Police Presence Will Be Up in Kinnelon Schools
Superintendent said officers should serve as comfort to parents, not a concern.
Elected officials and school leaders have been meeting with police to talk about the safety and security of Kinnelon's youth since the days that followed the school shooting in Newtown, Conn. in which 20 children were killed. At a recent Kinnelon Council meeting, Mayor Robert Collins said the protocols and procedures already in place in the school district were being reviewed again to ensure safety of the entire school community.
Collins said he had met with DiGiuseppe and asked her to talk to the Kinnelon Board of Education about safety measures the district could implement and to come back to the Kinnelon Council with action items. The mayor said Kinnelon Police Chief John Finkle had been working with Councilman Gary Moleta to evaluate the benefits of having a School Resource Officer.
"A number of schools have gone to the lengths of putting armed officers in their schools," Collins said.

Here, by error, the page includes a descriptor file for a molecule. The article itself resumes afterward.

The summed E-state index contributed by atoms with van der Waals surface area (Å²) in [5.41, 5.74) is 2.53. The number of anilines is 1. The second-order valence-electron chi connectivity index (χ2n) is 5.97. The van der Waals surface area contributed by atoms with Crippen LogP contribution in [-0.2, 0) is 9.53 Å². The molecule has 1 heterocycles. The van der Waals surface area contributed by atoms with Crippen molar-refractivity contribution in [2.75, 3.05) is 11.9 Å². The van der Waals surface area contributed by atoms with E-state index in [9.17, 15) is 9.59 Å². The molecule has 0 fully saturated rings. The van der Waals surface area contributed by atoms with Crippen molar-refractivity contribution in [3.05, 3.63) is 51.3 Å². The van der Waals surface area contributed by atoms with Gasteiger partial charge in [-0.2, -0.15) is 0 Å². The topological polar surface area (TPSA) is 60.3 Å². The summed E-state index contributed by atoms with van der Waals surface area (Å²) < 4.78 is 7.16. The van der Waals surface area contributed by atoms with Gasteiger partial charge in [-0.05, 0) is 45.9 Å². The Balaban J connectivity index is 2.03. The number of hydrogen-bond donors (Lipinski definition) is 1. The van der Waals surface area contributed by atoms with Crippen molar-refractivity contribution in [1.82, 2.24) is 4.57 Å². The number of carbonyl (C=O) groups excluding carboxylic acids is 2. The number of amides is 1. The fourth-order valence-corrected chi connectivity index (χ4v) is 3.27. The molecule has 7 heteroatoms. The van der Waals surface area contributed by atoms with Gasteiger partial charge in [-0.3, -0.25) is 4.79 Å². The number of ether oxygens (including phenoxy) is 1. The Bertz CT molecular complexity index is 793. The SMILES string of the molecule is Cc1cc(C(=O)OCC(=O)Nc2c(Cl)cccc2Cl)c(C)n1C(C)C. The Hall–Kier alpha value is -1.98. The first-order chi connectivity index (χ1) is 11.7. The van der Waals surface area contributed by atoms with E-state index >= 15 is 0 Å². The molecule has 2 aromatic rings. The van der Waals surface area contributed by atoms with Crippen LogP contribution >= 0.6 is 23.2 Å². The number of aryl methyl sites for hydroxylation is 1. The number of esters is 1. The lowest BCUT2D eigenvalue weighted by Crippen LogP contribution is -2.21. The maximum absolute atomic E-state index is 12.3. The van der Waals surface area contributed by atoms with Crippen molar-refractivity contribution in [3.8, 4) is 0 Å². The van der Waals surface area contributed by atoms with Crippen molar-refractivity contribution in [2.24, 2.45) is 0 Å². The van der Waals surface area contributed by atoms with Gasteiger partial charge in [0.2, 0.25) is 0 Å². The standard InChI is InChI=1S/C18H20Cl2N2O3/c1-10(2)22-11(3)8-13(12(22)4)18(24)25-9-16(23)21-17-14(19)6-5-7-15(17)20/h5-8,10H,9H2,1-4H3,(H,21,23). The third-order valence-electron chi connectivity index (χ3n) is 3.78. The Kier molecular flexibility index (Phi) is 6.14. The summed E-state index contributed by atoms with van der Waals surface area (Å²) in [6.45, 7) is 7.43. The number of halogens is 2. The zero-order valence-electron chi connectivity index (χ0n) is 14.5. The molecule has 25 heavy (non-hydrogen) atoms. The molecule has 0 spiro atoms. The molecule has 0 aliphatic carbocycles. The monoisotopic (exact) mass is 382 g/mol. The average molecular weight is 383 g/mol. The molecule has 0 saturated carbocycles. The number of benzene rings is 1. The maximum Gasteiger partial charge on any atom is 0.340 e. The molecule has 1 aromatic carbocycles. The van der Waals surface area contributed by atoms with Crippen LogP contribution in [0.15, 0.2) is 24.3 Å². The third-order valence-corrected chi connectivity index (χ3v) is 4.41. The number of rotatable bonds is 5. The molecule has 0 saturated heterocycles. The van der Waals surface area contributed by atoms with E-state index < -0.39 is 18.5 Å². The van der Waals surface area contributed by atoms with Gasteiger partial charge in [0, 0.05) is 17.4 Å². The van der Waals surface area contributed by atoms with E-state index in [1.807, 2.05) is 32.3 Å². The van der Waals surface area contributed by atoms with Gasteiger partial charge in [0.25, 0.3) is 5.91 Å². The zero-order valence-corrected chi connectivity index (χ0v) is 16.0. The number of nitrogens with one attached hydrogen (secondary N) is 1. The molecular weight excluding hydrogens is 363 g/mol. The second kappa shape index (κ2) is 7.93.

The solution the Kinnelon district has come up with in the meantime seems to combine some of what other districts are doing, but DiGiuseppe said the officers' presence should comfort parents.
"As a result of the ongoing security discussions between the district and the Kinnelon Police Department, the Kinnelon police will be making regular random visits to our schools," DiGiuseppe said in a Textcaster message. "Officers will be in and around the buildings with greater frequency than in the past and we would like to alert you of this so that their presence is a comfort rather than a concern."
Collins said that while safety is always at the top of the minds of school administrators and borough leaders, the Newtown shooting was "exceptionally disturbing because of the age of the students," all kindergarteners.
"These kids, I use that term loosely, were so innocent, it magnifies the gravity of what transpired," he said.
Having officers in the schools is not a new concept for Kinnelon, as police have come in to talk to students as part of the Drug Abuse Resistance Education (DARE) progam for years.
"We welcome and appreciate Chief Finkle and the KPD officers' offer to assist us in creating a more secure school system and welcome their presence," DiGiuseppe said.
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